Small retailers are always looking for new ways to make the shopping experience pleasant and convenient for customers. This includes shopping for school supplies, which can be both unpleasant and inconvenient. Pre-packaging the supplies is just one way retailers streamline the whole process. Scotty Walker, owner of Walker’s 5&10 Variety in Holden, Mo., said he has a straightforward approach when it comes to selling: “Everything on the back-to-school supply list would be a big seller, but a few years ago we started putting everything in a kit, and that has really saved our back to school business,” he said. “I think parents really dislike back to school shopping; an awful lot of people ask about our kits.” He cited the cost savings from buying the supplies in a kit rather than individually. “I would estimate a kit costs between $30 and $70; you’d spend more than that buying each item,” he explained.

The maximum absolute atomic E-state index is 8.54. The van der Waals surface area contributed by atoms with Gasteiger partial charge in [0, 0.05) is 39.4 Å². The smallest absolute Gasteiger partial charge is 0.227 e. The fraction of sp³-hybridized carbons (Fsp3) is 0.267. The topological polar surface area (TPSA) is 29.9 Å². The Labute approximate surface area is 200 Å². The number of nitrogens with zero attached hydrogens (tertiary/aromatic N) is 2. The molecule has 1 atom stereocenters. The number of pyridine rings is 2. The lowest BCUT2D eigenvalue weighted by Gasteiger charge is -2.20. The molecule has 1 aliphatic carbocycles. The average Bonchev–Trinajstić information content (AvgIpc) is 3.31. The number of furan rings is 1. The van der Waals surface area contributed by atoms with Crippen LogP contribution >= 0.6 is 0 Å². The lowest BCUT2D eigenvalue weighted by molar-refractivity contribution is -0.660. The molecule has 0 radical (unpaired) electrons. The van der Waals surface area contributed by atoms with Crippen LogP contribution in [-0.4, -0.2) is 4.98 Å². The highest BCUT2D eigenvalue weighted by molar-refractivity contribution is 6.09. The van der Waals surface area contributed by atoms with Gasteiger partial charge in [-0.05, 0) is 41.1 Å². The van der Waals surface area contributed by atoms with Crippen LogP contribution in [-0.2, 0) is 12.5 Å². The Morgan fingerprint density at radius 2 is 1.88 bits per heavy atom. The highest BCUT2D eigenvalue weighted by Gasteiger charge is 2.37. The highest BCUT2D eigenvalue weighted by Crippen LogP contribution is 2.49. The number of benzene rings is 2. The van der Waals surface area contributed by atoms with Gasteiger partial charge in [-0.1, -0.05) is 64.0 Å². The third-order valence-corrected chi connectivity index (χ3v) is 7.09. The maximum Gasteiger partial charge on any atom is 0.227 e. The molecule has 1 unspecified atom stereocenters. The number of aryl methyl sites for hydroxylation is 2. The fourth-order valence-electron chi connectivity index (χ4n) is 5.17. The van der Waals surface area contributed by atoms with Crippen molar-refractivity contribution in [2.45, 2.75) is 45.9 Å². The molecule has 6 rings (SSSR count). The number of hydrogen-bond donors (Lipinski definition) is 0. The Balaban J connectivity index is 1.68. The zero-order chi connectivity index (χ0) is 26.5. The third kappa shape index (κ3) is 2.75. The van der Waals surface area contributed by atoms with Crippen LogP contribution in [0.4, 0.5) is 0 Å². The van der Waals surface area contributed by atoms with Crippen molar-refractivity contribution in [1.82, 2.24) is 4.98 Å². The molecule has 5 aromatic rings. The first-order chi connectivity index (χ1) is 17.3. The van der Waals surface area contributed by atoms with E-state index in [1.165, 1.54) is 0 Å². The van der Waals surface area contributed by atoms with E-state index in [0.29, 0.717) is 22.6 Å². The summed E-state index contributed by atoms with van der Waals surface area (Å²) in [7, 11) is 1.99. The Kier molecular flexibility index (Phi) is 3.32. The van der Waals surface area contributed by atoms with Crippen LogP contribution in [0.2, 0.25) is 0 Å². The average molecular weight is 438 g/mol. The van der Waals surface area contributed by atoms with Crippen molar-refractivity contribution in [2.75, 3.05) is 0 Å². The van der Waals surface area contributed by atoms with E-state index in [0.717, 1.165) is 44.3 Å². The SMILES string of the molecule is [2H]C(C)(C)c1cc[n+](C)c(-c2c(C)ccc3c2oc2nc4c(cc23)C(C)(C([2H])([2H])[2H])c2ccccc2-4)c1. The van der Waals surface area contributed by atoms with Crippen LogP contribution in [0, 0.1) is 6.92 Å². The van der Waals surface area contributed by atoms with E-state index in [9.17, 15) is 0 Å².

Glazner also packages the supplies. “We’ve gotten with the elementary schools and they give us their supply lists in advance, so parents will call and we’ll get everything boxed up for them so they’re ready in advance,” he said. “Big box stores have all of these items, but it’s really a seek-and-find mission. Parents seem to like not having to shop all around; they like that it’s ready. It’s a service we provide to our customers, like free gift wrapping.” Glazner said their back-to-school sales have declined slightly because some of their area schools distribute the supplies themselves. “I’d say our sales are down about 30 percent because of it,” he said. Dona Willmeth, co-owner (with her husband Jack) of Seneca Variety in Seneca, Kan., also has supply “bundles” available and gets the community involved when she assembles them. “I get the supply lists from the schools and put together bundles for each grade,” she explained. “At the end of the school year, parents can order a bundle for the next year. I really work off the list and make sure I have those items in stock. Besides the items in the bundles, other than backpacks we don’t carry many ‘novelty’ supplies. I give 10 percent of the total sales from the bundles back to a local organization, and members of the organization getting the donation will help me put the bundles together.” As an added convenience, Willmeth delivers the bundles to the schools when they’re ready to be distributed. “Luckily I have a strong 17-year-old son who takes the supplies to the schools, and we put the bundles together at the schools. A local business will donate nylon bags, so we add them to the bundles. It’s also a nice promotion for him.” The bundles take a lot of time and effort. “I work hard to get a good price on the items for the bundles,” she said. “I think they help parents a great deal; they appreciate the convenience. They come in and get a bundle of supplies, then they just have to get a backpack and clothes. And giving a percentage of their sales back to the community helps those organizations, too.”